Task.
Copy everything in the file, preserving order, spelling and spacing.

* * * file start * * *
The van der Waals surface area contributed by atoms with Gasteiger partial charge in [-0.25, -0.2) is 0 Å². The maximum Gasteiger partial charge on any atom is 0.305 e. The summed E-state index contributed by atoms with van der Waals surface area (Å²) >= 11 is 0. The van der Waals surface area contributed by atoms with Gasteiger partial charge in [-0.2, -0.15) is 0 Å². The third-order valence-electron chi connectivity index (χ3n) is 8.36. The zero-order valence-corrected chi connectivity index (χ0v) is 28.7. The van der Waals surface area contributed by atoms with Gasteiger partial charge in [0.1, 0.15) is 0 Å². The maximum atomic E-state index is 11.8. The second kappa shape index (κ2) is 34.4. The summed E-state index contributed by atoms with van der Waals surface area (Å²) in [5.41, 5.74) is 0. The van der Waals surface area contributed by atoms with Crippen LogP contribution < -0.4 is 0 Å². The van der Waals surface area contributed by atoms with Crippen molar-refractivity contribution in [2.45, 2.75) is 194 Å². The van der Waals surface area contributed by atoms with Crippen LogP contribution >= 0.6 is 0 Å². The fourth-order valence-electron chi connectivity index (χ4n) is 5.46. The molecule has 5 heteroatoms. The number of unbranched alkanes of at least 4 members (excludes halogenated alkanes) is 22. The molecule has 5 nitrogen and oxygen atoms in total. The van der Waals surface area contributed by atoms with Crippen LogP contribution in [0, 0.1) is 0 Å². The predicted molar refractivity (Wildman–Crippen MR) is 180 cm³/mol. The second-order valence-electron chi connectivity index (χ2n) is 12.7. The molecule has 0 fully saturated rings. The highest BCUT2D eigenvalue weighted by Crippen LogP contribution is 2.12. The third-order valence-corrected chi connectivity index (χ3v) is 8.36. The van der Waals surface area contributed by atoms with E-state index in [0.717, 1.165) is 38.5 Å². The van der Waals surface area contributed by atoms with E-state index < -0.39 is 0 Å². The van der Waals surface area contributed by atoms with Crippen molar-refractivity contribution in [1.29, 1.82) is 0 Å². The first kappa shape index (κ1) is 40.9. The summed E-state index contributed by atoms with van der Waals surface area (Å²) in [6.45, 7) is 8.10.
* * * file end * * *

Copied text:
The van der Waals surface area contributed by atoms with Gasteiger partial charge in [-0.25, -0.2) is 0 Å². The maximum Gasteiger partial charge on any atom is 0.305 e. The summed E-state index contributed by atoms with van der Waals surface area (Å²) >= 11 is 0. The van der Waals surface area contributed by atoms with Gasteiger partial charge in [-0.2, -0.15) is 0 Å². The third-order valence-electron chi connectivity index (χ3n) is 8.36. The zero-order valence-corrected chi connectivity index (χ0v) is 28.7. The van der Waals surface area contributed by atoms with Gasteiger partial charge in [0.1, 0.15) is 0 Å². The maximum atomic E-state index is 11.8. The second kappa shape index (κ2) is 34.4. The summed E-state index contributed by atoms with van der Waals surface area (Å²) in [5.41, 5.74) is 0. The van der Waals surface area contributed by atoms with Crippen LogP contribution < -0.4 is 0 Å². The van der Waals surface area contributed by atoms with Crippen molar-refractivity contribution in [2.45, 2.75) is 194 Å². The van der Waals surface area contributed by atoms with Crippen LogP contribution >= 0.6 is 0 Å². The fourth-order valence-electron chi connectivity index (χ4n) is 5.46. The molecule has 5 heteroatoms. The number of unbranched alkanes of at least 4 members (excludes halogenated alkanes) is 22. The molecule has 5 nitrogen and oxygen atoms in total. The van der Waals surface area contributed by atoms with Crippen LogP contribution in [0, 0.1) is 0 Å². The predicted molar refractivity (Wildman–Crippen MR) is 180 cm³/mol. The second-order valence-electron chi connectivity index (χ2n) is 12.7. The molecule has 0 fully saturated rings. The highest BCUT2D eigenvalue weighted by Crippen LogP contribution is 2.12. The third-order valence-corrected chi connectivity index (χ3v) is 8.36. The van der Waals surface area contributed by atoms with E-state index in [0.717, 1.165) is 38.5 Å². The van der Waals surface area contributed by atoms with E-state index < -0.39 is 0 Å². The van der Waals surface area contributed by atoms with Crippen molar-refractivity contribution in [1.29, 1.82) is 0 Å². The first kappa shape index (κ1) is 40.9. The summed E-state index contributed by atoms with van der Waals surface area (Å²) in [6.45, 7) is 8.10.